If it ain’t broke… Fix it.
That’s certainly been the message and driver of the European Union (or its predecessors, the previously unbroken European Economic Community, or functioning European Coal and Steel Community). This observation, be it a criticism or a compliment, can’t be levied at the EU exclusively: everything human, perhaps even living, with infrequent exception has a desire to expand its capacities and improve. In the case of the European continent’s most ambitious project, this pervasion and growth, whether positive or negative, has been strongly felt.
Created for the purpose of making war on the continent (already observed twice in the space of a half century at the time of its conception), not only materially impossible but unthinkable, the EU has developed into a mesmeric (again good or bad) volume of common rules, an organised economic force and, with exceptions, its own monetary union. Growing from a collection of just six nations, with only two conflicting hegemons at its centre, the Union now stands at 28 (minus 1). At present, the desire or at least impetus for change and evolution comes from two opposing directions, the south east and France.
Mr. Macron’s proposed set of reforms have been bandied across screens and newspapers even outside of the single currency area. Met with a reaction little shy of sheer ambivalence in Berlin and across much of the Eurozone, the French President’s programme shows little sign of gathering momentum, at least for now. Arguably, the lack of momentum presents a long run risk for the longevity of the Eurozone, however, more of this for another time.
The second, developing and arguably highly salient emerging force for evolution comes from the Balkan states, in particular, the rapidly thawing nation of Macedonia.
Macedonia and its capital Skopje has long since had a clash with the EU, mostly due to its disaffection towards Greece, itself a relatively new member of the Union. Amidst a strong narrative for the accession of Balkan states into the Union, despite their largely and explicitly communist market structures following the dissolution of the former Yugoslav Republic, the international perception of the bloc is imperative. As a consequence, we await to see how a relatively minor set of concessions and gestures towards the Union, and in particular towards Greece, are to be interpreted.
The renaming of an airport and main road into the City might do little to sway the perceptions of the state from the incumbent EU member, Greece, that currently vetos their accession bid to the (less and less) exclusive club. It’s true, dropping the name of notorious warrior and invader, Alexander the Great, from the airport banner might not lead to an immediate flurry of thanks from Athens. Similarly, the somewhat cringeworthy name of Friendship Highway painted over Alexander’s own might trigger a somewhat different and involuntary bodily function than the intellectual reaction of forgiveness and concession building. But, hey, baby steps!
Following a European Sovereign Debt crisis accentuated by the economic differential between peripheral and core member states, the momentum behind accession is not immense. However, the force does remain perceptible, acute and largely internally driven within the Commission, as opposed to emanating from the constituent heads of state in the Council. Successful accession to the group does create significant risks to the single currency, the Euro. Whilst idiosyncratic arrangements could always be bargained for under multilateral and consensus bargaining, the Lisbon treaty explicitly states that all acceding member states must work towards, and accept, eventual membership of the Euro.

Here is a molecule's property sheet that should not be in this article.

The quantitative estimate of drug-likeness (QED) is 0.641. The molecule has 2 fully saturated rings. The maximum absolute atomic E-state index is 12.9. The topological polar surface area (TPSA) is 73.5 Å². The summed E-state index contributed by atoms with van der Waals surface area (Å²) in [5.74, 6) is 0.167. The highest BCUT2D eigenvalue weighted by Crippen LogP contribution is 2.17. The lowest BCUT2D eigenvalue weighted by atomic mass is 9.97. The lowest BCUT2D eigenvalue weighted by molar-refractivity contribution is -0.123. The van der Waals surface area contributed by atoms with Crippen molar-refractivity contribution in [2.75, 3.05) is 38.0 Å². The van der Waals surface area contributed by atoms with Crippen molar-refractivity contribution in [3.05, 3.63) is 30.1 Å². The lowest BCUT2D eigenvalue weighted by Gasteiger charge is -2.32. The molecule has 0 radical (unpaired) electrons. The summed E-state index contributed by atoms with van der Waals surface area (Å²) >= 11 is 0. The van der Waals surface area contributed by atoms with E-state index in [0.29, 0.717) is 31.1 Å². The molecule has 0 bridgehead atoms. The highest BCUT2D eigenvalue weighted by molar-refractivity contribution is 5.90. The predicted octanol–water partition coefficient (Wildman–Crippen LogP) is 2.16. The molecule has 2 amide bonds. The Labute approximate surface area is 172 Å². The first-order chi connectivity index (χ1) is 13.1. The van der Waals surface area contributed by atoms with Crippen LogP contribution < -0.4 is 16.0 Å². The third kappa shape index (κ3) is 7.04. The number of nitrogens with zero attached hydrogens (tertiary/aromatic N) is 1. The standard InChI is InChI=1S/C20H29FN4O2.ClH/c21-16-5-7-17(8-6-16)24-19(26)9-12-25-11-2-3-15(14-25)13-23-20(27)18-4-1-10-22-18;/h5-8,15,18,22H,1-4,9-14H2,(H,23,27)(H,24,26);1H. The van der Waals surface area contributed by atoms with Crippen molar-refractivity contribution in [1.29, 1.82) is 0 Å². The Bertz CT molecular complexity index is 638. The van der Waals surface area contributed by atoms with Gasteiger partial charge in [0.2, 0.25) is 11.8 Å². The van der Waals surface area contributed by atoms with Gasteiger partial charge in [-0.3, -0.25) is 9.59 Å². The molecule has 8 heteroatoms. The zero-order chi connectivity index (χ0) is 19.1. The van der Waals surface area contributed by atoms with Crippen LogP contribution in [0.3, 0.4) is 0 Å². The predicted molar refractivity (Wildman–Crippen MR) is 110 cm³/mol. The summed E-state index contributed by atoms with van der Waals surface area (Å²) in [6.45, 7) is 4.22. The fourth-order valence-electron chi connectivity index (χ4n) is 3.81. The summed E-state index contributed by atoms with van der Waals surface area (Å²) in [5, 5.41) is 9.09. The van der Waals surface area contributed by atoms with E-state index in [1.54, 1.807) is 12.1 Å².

In conjunction with Macron’s desire to strengthen and deepen any incumbent economic and political structures within the monetary union, the prospect of widening the union to include additional member states is particularly concerning.
For example, President Macron’s vision of the Eurozone includes a highly distributive component: a monetary and fiscal fund in order to prevent the exacerbation and even initial momentum behind another Union-wide downswing. The (largely unjustified yet pervasive) concern of an unrelenting bias towards peripheral states, those with the most severe business cycles and economic fluctuations, would almost certainly be exacerbated. Worse still, if the drain on developed markets during adverse economic conditions were a valid concern, the eventual destruction of the bloc and domestic political instabilities within the Eurozone would be right around the corner.
With two forces for fixing the unbroken operating in such conflictual directions, and in a sequencing that may well ultimately favour expansion over deepening, the long run outlook for the Euro remains cloudy. These unintentionally destructive forces will play a highly significant role in the general direction of the Euro.
Today, and for each day over the past week, the Euro has remained highly stable. In fact, only public comments from ECB President Mario Draghi were able to move the single currency more than 0.2% on an intraday basis. Against a strongly appreciating Dollar, EURUSD dropped through 1.20 last Wednesday. The Euro is almost certainly on a cyclical downswing, however, remains at a confident level. Against the Pound, the Euro has traded at around 1.1425 this morning. Today, a considerable risk to the Euro will emanate from Italy as Berlusconi suggested he will not stand in the way of a populist Five Star – the League coalition that could be publicised within the next 24 hours.
Discussion and Analysis by Charles Porter